Saturday, January 8, 2011
Following the Dodgers, Even in Tajikistan
My employment in Law Enforcement periodically sends me abroad to conduct training clinics to foreign members of the International Law Enforcement community. Back in May, I was assigned to go to the Afghanistan/Tajikistan border and give a class to Tajik officials for a week.
Now this place is about as far away from California that you can get on the planet. Exactly 12 time zones on the opposite side of the globe, (something that made it easy to calculate what time it was at home).
When I first arrived, they gave us a few days to adjust to the time change so we stayed at the Hyatt Regency in Dushanbe. While there, with wifi access (at a substantial cost), I was able to watch Dodger baseball from 8,511 miles away on the MLB internet feed. So while preparing my lesson plan in a hotel room on the opposite side of the globe at 7:30 am, I watched the Dodgers live as Kershaw defeated the Padres 4-1 on May 20th.
I have also had the opportunity to follow the Dodgers from afar in Costa Rica, Argentina and Peru. The internet has made this all possible. It wasn’t that way in 1980-82 when I was away in Argentina on a foreign assignment.
Baseball was alien to that country and today, pretty much still is. I knew that the Dodgers were in the 81 World Series because my brother wrote me and gave me the news. But it would take two weeks to get his letter. So I found out about the ’81 Worlds Championship about a week after it was over, and not from snail mail from home. I was so impatient and eager to receive some Dodger news, that I took a two hour train ride to Buenos Aires on my first day off with the expressed purpose of finding out who won rather than wait another week for the letter from my brother.
I’ll never forget it. The only place where I knew I could certainly find North Americans was at the Sheraton Hotel. At the time, there was nearly palpable anti-U.S. sentiment in the country. Much had to do with a 4 year uneasy relationship between a rigid and now infamous Argentine military regime and the Carter administration. As a result of those four years, U.S. based businesses were for the most part absent from the scene. You would be hard pressed to find U.S. hotel chains, restaurants, and even newspaper and magazines.
There was one newspaper there that was for he British expat community, but the sports news was mainly European soccer. The only baseball news would be final scores. I couldn’t bare reading Dodger World Series results from one line, no narrative flash.
So I entered the Sheraton and headed for the news stand. No New York TImes was to be found. Not even a Time magazine. I stepped outside and saw a 50 something business man conversing in good old North American English to a bellhop. “Who won the World Series,” I said. he turned, looked a bit surprised and said, “why it was the Dodgers...they came back from being down 0-2 and won four straight.” My traveling partner proceeded to slap me a high five and we started for the door without even thanking the man. He said, “I take it that you’re happy about that.” I turned and nodded, he then said something about being a Pirates fan and that they’ll get ‘em next year.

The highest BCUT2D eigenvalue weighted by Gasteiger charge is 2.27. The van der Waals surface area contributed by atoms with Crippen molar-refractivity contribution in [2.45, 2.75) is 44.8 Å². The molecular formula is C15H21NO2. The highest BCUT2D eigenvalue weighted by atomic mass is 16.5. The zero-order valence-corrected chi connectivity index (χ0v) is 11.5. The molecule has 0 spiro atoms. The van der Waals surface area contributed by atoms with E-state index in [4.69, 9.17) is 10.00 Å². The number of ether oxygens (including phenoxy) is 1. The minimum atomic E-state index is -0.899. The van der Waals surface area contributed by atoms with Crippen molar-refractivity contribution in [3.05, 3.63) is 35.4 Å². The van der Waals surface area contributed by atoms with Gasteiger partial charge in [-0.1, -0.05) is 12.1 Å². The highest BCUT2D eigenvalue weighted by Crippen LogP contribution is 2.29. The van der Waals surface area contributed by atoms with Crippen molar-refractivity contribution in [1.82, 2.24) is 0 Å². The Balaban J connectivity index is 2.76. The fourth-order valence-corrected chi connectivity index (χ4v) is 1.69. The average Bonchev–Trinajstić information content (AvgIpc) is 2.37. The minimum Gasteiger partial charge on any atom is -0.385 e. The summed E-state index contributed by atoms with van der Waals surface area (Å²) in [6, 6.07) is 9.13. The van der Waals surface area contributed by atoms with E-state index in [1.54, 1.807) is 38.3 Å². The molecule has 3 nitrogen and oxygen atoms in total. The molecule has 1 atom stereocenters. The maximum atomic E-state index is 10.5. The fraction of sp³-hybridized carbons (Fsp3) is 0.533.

So that was how I experienced the 1981 World Series. Isolated from my beloved Los Angeles, in a remote area of a foreign land that knew next to nothing about baseball. The internet hadn’t been invented yet, there was no access to phones and print media from the states was difficult to find.
Now, as I travel the globe, in an instant I am connected with all the news I desire. With skype I can instantly converse with my wife, kids and grandkids from anywhere. At least I thought that until the Tajikistan trip in May.
On this assignment I was transported to the Afghan border for 5 days of teaching a course in one of the most remote regions of the world. While there at the border there was no internet, no indoor plumbing, dust storms, no air conditioning, 100+ degree heat, mosquito infested humidity on the Pyanj River. I'm not stealing a line from Kenny Powers, I say the honest truth when I say that we were fed by local villagers hired to bring in meals for us. It was very isolated.
On day one I laid awake in the early morning hours, trying to sleep in the abandoned quarters of a Tajik border guard. The insects were eating me alive, the unbearable stench of my adjoining bathroom with no running water was obviously close. There was complete pitch darkness in my room so penetrable that I couldn’t see my hand directly in front of my face. I felt an uncomfortable uneasiness that the insect bites my body was being inflicted to might result in some type of exotic illness unknown to man.
In my panic, I fumbled through my backpack and pulled out my blackberry. It lit up the dark room like a lighthouse beacon that shocked my eyes. Amazingly I had reception. On the display it said “Afghanistan” which proved that it’s GPS was off kilter by about half a kilometer since I was still in Tajik territory. As I scrolled through the display there it was, “Bottom of the 5th, Tigers 3, Dodgers 2, Xavier Paul drives in two runs with an RBI single.”
“Come on blue,” I thought, “we can take this one.” What's a mosquito? For a few moments, my mind was back at Chavez Ravine.